This commitment to self-awareness is potentially important given the literature showing that there are a number of therapist characteristics that may have a significant impact on therapeutic effectiveness (Bennett-Levy & Finlay-Jones, 2018). These include the following: personal distress; personal/professional wisdom; therapist attachment style; therapist burnout; and therapist mindfulness and resilience. Bennett-Levy and Finlay-Jones suggest that the presence of unhelpful characteristics may call for personal practice work such as personal therapy, or ultimately, a re-evaluation of the therapist’s suitability for the role (and the role’s suitability for the therapist), due to their potential negative impact on therapeutic effectiveness. In contrast, as we have seen, very effective therapists tend to be highly self-aware, reflective, non-defensive and mentally healthy and mature (Sullivan et al., 2005).
Despite the importance ascribed to self-reflective awareness (SRA) in highly effective therapists, Bennett-Levy and Finlay-Jones (2018) report that the relationship of self-awareness to therapist effectiveness and therapy outcomes is unclear. They state that, while the term has been poorly defined, its ubiquity in the personal practice literature for therapy of all modalities suggest it is relevant to a model of personal practice as a technique to improve therapeutic skilfulness. This ubiquity is reflected by Henriques (2016) who states that self-reflective awareness is “probably the single most important competency” (para. 1) that he teaches doctoral-level psychotherapy students, although it should be pointed out that this is anecdotal evidence rather than an empirically based finding.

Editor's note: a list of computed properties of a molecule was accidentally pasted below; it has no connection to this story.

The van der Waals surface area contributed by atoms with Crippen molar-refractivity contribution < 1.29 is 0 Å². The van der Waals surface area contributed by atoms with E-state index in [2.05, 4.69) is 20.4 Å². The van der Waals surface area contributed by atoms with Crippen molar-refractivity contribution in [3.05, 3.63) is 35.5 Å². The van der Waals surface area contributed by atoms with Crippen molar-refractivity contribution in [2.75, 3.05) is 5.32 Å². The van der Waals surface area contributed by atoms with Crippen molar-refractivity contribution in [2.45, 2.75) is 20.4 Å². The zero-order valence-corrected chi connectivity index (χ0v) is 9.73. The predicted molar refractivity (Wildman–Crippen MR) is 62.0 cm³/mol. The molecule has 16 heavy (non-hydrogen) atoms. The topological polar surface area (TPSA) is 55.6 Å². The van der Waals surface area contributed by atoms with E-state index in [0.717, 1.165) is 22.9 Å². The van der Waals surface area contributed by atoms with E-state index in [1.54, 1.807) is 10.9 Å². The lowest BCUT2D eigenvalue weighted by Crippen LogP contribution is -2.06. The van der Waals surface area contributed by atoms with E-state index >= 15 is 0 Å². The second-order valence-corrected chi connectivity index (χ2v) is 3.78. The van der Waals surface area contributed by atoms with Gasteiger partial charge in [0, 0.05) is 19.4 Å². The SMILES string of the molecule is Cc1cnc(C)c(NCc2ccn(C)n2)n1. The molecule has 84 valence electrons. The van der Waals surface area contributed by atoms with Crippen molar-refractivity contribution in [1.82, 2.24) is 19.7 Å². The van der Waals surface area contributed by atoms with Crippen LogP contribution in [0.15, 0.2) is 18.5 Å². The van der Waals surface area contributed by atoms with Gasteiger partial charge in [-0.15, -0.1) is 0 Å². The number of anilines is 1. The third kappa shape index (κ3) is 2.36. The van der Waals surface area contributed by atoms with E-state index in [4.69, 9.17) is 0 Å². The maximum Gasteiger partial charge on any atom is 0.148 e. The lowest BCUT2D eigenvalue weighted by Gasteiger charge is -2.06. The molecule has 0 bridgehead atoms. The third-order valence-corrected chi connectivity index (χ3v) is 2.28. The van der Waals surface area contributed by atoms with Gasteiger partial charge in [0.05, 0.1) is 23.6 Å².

Henriques describes SRA it as a metacognitive ability where the practitioner is able to generate and communicate a narrative of the self in practice that is “complex, clear and multifaceted” (2016, para. 2). Henriques states that it is a quality that is best cultivated firstly by valuing it, then by adopting an approach based on four characteristics that can be summarised using the acronym CALM: Curiosity (a questioning attitude), Acceptance (of experience, whether positive or negative), Loving compassion (acknowledging that we are doing the best we can), and Motivation (towards personal and professional growth). Henriques argues that, in order to acquire greater SRA, practitioners need to explore eight key domains: